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Thirty-four Years After Tiananmen, 'Freedom is like Air' says Hongkonger

A Hong Kong activist remembers the Tiananmen crackdown, explaining why he is moved by a sense of urgency to protect civic freedoms before it's too late.



A screen displays images of Chinese President Xi Jinping and U.S. President Joe Biden, while broadcasting news about their recent call at a shopping mall in Hong Kong, China, July 29, 2022. (© REUTERS/Tyrone Siu)

June 4 is a symbolic date for the people of Hong Kong. It is the anniversary of the Tiananmen massacre, when the Chinese government charged on student protestors in Tiananmen Square in 1989. 

Everything to do with the date was actively censored in mainland China. But in Hong Kong, it was a day to celebrate freedom ー until a couple of years ago. Citizens gathered every year at Victoria Park for a candlelight vigil to remember the human cost of Beijing's bloody crackdown.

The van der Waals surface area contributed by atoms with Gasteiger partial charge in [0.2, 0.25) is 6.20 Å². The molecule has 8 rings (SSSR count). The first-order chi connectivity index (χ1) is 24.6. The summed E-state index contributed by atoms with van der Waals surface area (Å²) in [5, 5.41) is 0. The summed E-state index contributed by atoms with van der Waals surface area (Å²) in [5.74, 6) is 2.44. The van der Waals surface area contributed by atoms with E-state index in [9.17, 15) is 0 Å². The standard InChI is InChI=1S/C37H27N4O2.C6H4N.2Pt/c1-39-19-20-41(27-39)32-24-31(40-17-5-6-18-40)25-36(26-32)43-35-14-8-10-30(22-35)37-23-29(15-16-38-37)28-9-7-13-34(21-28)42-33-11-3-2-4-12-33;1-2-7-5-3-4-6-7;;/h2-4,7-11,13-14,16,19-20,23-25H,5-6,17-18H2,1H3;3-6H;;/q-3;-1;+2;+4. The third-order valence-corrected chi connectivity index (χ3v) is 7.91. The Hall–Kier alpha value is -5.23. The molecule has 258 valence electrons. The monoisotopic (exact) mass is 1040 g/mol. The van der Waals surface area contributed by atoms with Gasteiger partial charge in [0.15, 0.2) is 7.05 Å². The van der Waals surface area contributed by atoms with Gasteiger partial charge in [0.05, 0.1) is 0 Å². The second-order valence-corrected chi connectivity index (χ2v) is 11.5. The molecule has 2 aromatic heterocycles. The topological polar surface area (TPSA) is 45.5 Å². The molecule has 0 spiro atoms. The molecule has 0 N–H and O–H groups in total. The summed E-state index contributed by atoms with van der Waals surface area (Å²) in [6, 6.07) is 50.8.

That changed in July 2020, when the Chinese government introduced the Hong Kong National Security Law and robbed the relatively independent city of rights previously taken for granted. The candlelight vigil in Victoria Park was banned. Moreover, citizens no longer enjoyed freedom of speech, freedom to assemble, or freedom of the press. 

It has been almost three years since the national security law came into force. In that short time, independent media have been forced to close, pro-democracy politicians and protesters have been arrested, and citizens have fled abroad. 

Today, how are Hongkongers living abroad engaged in the issue? Moreover, what is the continuing significance of June 4, a good 34 years since that moment that changed history? 

JAPAN Forward sat down for an interview with William Lee, a pro-democracy Hong Kong activist living in Japan, to find out. 

William Lee sits down for an interview in Tokyo on June 1. (© JAPAN Forward)

Losing the Normality of Democracy

Lee is now almost 30 years old and has lived in Tokyo since 2018. He first came to Japan because he was interested in the culture. But after graduating from university in Hong Kong, he decided to come here to live.